Fishing Boat Captain Pleads Guilty and is Fined for Attempted Sale of Shark Fins

Shark in Hawaiian waters (photo by Terry Lilley)
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Shark in Hawaiian waters (photo by Terry Lilley)

REPORT FROM THE US ATTORNEY – HONOLULU – Matthew Brian Case, age 46, a fishing boat captain formerly based in Hawaii, pled guilty on December 6, 2013 in federal court for attempting to sell shark fins to a Honolulu restaurant, a violation of the federal Lacey Act. Case entered the plea before United

States Magistrate Judge Kevin S.C. Chang, who sentenced him to a $100 fine.


Florence T. Nakakuni, United States Attorney for the District of Hawaii, said it is a violation of federal law to sell, or attempt to sell, shark fins, if a person knows that the fins were removed from the bodies of sharks at sea, and then possessed aboard a fishing vessel.

According to information produced in court, Case was the captain of the “Hokuao,” a long-line fishing vessel which operated out of Honolulu. During a month-long fishing trip that began in February 2013, Case instructed his crew to engage in “shark finning,” which involved catching sharks, removing their fins aboard the vessel, and disposing of the carcasses in the ocean.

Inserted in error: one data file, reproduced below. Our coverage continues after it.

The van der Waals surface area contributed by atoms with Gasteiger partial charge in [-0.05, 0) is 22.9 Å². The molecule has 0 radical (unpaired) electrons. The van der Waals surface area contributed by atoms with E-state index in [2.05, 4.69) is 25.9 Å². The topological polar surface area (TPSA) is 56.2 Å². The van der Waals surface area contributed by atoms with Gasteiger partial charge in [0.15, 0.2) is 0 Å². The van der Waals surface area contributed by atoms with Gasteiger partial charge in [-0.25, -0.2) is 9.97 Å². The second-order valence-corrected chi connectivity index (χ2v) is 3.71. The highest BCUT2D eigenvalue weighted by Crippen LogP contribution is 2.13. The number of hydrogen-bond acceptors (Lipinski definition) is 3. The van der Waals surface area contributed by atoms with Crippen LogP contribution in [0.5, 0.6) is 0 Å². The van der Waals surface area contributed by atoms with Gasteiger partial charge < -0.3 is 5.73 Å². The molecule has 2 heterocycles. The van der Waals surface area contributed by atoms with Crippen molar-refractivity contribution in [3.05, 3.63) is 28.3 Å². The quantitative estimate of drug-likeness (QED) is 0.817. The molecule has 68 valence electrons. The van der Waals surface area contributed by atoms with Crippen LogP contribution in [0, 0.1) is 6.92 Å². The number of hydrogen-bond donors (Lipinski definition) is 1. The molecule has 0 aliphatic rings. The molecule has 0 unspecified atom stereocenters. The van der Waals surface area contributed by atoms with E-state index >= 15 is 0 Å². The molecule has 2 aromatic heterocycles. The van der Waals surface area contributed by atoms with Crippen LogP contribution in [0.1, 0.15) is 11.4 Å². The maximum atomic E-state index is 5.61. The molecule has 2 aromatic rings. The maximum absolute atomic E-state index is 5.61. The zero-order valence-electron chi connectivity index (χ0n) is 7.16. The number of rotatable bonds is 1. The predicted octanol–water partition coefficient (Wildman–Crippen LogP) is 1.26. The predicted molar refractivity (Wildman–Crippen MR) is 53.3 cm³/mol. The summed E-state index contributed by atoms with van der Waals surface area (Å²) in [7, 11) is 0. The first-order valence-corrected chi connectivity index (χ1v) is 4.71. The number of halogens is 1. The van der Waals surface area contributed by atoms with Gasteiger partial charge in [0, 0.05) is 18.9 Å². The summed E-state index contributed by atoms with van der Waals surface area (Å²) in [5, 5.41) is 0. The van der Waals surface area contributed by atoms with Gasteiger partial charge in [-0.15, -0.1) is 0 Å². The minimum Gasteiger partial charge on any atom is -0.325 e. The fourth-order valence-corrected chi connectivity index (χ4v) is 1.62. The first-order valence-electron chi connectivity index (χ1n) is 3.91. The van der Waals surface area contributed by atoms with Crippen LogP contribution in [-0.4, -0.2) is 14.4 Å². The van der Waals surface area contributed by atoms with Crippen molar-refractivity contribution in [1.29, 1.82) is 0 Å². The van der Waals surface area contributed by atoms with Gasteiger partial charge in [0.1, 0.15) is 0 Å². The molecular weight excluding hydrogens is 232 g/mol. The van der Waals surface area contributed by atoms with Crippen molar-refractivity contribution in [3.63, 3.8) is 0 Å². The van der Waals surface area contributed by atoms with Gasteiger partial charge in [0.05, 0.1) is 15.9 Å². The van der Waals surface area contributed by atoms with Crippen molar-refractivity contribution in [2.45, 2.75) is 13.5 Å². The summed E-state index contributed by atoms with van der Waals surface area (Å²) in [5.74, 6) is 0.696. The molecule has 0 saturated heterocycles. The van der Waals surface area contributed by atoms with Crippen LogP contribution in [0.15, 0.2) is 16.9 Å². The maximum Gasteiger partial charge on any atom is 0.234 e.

Case concealed approximately 100 shark fins in a hidden compartment in the vessel, and transported them back to Honolulu.

During court proceedings, Case admitted trying to sell the shark fins to a restaurant in the Ala Moana area on March 8, 2013. According to Nakakuni, Case thought the fins could be sold for approximately $600, but the restaurant declined to buy the illegal fins.

Case, who now lives in Mexico, voluntarily appeared in Honolulu to answer the criminal charge. During arguments presented to the court, the government recommended a $100 fine, based on various factors, including Case’s immediate and continued cooperation with authorities, lack of profit, and willingness to return from Mexico to enter the plea.

United States Attorney Nakakuni said that “shark finning” is prohibited not only by the Lacey Act, but also by the Federal Shark Conservation Act of 2010. That act prohibits persons subject to the jurisdiction of the United States to remove fins from sharks at sea, to possess such unattached fins in their vessels, and then bring the fins to land.

The prosecution resulted from an investigation conducted by the National Oceanic & Atmospheric Administration, Office of Law Enforcement, with assistance from the Coast Guard, Immigration and Customs Enforcement — Homeland Security Investigations, and the State of Hawaii Department of Conservation and Resources Enforcement. The prosecution was handled by Assistant U.S. Attorney Thomas Brady.